Friday Five: “Pie-ola!”

This week’s Friday Five is a winner at our house. Bearded Brewer likes pie any time of day. Being a good Hobbitses, he loves his elevenses. And pie is perfect for breakfast, lunch, dinner or elevenses, as anyone knows.

So it’s very fitting that this week’s Friday Five is about pie!

Songbird at RevGals writes:

We had three pies planned for a six-person Thanksgiving dinner, and there was some anxiety on my part about the need one had for gluten-free crusts. I worried, you see, that we would have pies no one liked, or run out of the one “good” pie (you know, with gluten). There was a last-minute trip to buy more pie crust that failed (sold out!). Then early on Thanksgiving morning, the phone rang. It was my neighbor, saying she wanted to bring something over. It was a beautiful maple pumpkin pie!

Now we were all set.

Later in the day, the doorbell rang unexpectedly. Someone said, “It’s a pie delivery!”

And sure enough, it was a relative stopping by, and he had a pecan pie for us. Pie-ola!!!

Please answer these five questions about pie:

1) Are pies an important part of a holiday meal?

ABSOLUTELY! Why? They just are! I think it’s in my DNA! My great-grandfather, upon arriving home from work and not finding a “fresh” pie waiting for dinner, would ask my great grand-mother, “Do you not feel well, dear?”

So, if pies were considered “essential” for every day cooking, of course they would be required for a holiday meal! Now, I confess I don’t make a lot of pies on a regular basis, but when I do, they pretty much disappear. It’s a good thing I have Someone around to eat them. (He thinks it’s a good thing too!) And when I get my kitchen back after renovation is done, pies are definitely on the list to bake!

2) Men prefer pie; women prefer cake. Discuss.

Um. I have a highly qualified answer here. If you are talking “bakery” pies and cakes, then I prefer pie. If you are talking chocolate, then I prefer cake. But – if you are talking homemade, warm, melt-into-your-mouth-and-onto-your-hips pie, then for THIS woman, it’s PIE. No question.

3) Cherries–do they belong in a pie?

Sure? If it’s a cherry pie. (Can you tell I don’t really care? I think the best way to eat cherries is freshly-picked from the tree!)

4) Meringue–if you have to choose, is it best on lemon or chocolate?

Ever the non-conformist, I’m going to go with coconut. I’m not a big fan of chocolate in pies, unless it’s chocolate pecan pie. I like key lime pie over lemon, and traditionally it doesn’t have a meringue. But coconut meringue? Now you’re talking! I don’t get to have coconut cream pie very often, since I am the only one in my household enjoys coconut in any form!

5) In a chicken pie, what are the most compatible vegetables? Anything you don’t like to find in a chicken pie?

Let’s see… must have potatoes, carrots, fresh (not canned!) peas. Can have fresh (not canned!) green beans and fresh (not canned!) mushrooms. I’m not a fan of onion. And of course, nothing completes a pot pie like garlic. 🙂

BONUS: The “Old Family Recipe” for Oil Pie Crust
Adapted from the “red” Betty Crocker cookbook

  • 3 1/4 cups all-purpose flour
  • 1 3/4 teaspoons salt
  • 1 cup canola oil
  • 4 1/2 to 5 tablespoons cold milk (amount of liquid is determined by relative humidity in your kitchen that day)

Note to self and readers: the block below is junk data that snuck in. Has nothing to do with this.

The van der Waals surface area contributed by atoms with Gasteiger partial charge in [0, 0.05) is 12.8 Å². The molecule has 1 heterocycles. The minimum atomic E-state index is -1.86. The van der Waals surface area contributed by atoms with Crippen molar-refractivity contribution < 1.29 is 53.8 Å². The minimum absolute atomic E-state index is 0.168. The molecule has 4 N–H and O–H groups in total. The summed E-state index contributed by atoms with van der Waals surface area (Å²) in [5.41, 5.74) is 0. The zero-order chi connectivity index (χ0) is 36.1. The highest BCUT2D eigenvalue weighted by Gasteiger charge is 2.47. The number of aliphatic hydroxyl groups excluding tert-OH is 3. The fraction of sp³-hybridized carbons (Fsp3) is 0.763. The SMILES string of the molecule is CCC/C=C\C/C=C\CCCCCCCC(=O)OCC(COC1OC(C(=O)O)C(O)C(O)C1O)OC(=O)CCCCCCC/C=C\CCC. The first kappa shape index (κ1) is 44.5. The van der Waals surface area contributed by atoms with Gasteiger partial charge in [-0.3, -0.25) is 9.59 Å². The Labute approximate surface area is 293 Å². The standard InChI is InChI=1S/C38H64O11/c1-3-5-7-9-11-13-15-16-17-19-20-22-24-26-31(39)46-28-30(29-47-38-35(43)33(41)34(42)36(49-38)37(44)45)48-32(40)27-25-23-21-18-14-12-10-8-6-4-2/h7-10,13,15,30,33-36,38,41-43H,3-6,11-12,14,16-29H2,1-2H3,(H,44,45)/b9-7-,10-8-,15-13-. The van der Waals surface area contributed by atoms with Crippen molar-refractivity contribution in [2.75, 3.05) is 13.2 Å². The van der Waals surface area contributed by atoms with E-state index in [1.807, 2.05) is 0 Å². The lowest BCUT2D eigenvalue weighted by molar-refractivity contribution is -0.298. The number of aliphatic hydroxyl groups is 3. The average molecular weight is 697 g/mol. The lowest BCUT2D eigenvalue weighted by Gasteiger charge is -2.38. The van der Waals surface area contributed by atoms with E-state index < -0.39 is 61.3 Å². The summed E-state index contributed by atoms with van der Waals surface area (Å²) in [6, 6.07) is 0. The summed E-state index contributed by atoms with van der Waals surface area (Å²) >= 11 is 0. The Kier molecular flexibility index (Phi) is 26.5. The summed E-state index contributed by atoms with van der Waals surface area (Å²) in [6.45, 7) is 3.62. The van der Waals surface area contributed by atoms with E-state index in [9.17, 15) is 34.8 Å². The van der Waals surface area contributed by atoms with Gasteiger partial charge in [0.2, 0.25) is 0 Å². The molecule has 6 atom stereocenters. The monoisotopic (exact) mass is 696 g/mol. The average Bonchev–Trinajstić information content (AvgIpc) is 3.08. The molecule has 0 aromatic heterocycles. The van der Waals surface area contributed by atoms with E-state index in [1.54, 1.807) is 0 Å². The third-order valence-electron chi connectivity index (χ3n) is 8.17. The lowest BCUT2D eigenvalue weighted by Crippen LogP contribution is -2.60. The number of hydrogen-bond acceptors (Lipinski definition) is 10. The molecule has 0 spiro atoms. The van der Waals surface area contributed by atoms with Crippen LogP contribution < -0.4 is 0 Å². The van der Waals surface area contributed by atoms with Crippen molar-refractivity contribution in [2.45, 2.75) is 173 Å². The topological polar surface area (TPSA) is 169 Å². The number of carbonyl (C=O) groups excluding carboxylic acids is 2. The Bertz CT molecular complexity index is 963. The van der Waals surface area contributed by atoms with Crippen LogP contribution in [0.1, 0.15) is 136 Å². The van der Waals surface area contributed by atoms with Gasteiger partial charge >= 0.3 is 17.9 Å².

Measure flour and salt into bowl. Add oil; mix with a pastry fork until particles are the size of small peas. Sprinkle with milk, 1 tablespoon at a time, until flour is moistened and dough almost cleans the sides of the bowl. (If dough seems too dry, 1 to 2 tablespoons oil can be added. Do not add more than the maximum amount of milk. If dough seems a bit too wet, add a tiny bit of additional flour). Gather dough together; PRESS FIRMLY INTO A BALL. After pressing firmly into a ball,the less the dough is handled the more flaky the crust will be.

Divide dough in half; place one half cut side down and flatten into a round. Roll each round of dough between two sheets of wax paper. (Note: you MUST use waxed paper! This dough is sticky, but if you add too much flour, you will have a pie crust that resembles thin cement!) Gently peel off one sheet of wax paper and turn dough upside down. Peel off remaining sheet of wax paper after placing bottom crust into pan leaving a 1/2 inch overlap around pan edge. Fill with desired pie filling. Repeat with top crust rolling out same as bottom crust leaving 1 inch overhang around pan edge. Fold and roll top edge under lower edge, pressing on the rim to seal; flute edges as desired.

Cut slits to vent steam in top of pie. Bake as directed following your pie recipe.


  1. I have TWO copies of that red Betty Crocker cookbook! The original one in the binder is falling apart, with pages missing, so I bought a used copy on Amazon. Thanks for that recipe, since I am embarking on a new phase in life where I make my own crusts instead of buying the pre-made frozen ones.


  2. Oh Lord just reading the pie crust directions raised my blood pressure. People who can make a good pie crust have my admiration. Me, not worth the tears and frustration. Have to settle for refrigerated stuff.


  3. I have a butter pie crust that I make – supposedly butter is easiest. But you have to keep it cold. And supposedly it’s too flavorful to use with certain fillings, but that’s never stopped me!

    We have two pies at celebratory occasions: pecan for my husband and two oldest boys, and chocolate chip for me and the youngest. (I don’t like pecan or pumpkin, or meringues for that matter, but would eat most any other pie. He just goes for chocolate chip.) But then the other guys eat our pie, too – how unfair is that??


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